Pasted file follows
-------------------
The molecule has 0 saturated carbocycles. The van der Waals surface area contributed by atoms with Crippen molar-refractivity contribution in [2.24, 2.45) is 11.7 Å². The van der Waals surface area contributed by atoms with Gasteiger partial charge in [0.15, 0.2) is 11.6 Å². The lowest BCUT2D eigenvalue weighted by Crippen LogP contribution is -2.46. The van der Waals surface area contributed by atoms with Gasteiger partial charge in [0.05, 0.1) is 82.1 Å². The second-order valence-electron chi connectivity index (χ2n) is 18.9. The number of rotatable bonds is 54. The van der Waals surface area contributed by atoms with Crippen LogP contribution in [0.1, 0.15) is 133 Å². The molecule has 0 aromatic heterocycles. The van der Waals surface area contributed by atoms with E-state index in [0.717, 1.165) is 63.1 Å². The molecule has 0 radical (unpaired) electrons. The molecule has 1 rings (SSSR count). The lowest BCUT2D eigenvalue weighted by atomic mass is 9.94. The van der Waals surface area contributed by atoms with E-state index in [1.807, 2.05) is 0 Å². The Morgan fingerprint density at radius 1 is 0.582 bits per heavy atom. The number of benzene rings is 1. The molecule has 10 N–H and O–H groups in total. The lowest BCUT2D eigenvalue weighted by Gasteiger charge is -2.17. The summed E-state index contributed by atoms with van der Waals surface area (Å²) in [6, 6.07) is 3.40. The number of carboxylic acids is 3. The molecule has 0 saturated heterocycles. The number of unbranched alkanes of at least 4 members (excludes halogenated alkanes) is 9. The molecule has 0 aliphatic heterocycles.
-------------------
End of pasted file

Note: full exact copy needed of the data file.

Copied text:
The molecule has 0 saturated carbocycles. The van der Waals surface area contributed by atoms with Crippen molar-refractivity contribution in [2.24, 2.45) is 11.7 Å². The van der Waals surface area contributed by atoms with Gasteiger partial charge in [0.15, 0.2) is 11.6 Å². The lowest BCUT2D eigenvalue weighted by Crippen LogP contribution is -2.46. The van der Waals surface area contributed by atoms with Gasteiger partial charge in [0.05, 0.1) is 82.1 Å². The second-order valence-electron chi connectivity index (χ2n) is 18.9. The number of rotatable bonds is 54. The van der Waals surface area contributed by atoms with Crippen LogP contribution in [0.1, 0.15) is 133 Å². The molecule has 0 aromatic heterocycles. The van der Waals surface area contributed by atoms with E-state index in [0.717, 1.165) is 63.1 Å². The molecule has 0 radical (unpaired) electrons. The molecule has 1 rings (SSSR count). The lowest BCUT2D eigenvalue weighted by atomic mass is 9.94. The van der Waals surface area contributed by atoms with E-state index in [1.807, 2.05) is 0 Å². The Morgan fingerprint density at radius 1 is 0.582 bits per heavy atom. The number of benzene rings is 1. The molecule has 10 N–H and O–H groups in total. The lowest BCUT2D eigenvalue weighted by Gasteiger charge is -2.17. The summed E-state index contributed by atoms with van der Waals surface area (Å²) in [6, 6.07) is 3.40. The number of carboxylic acids is 3. The molecule has 0 saturated heterocycles. The number of unbranched alkanes of at least 4 members (excludes halogenated alkanes) is 9. The molecule has 0 aliphatic heterocycles.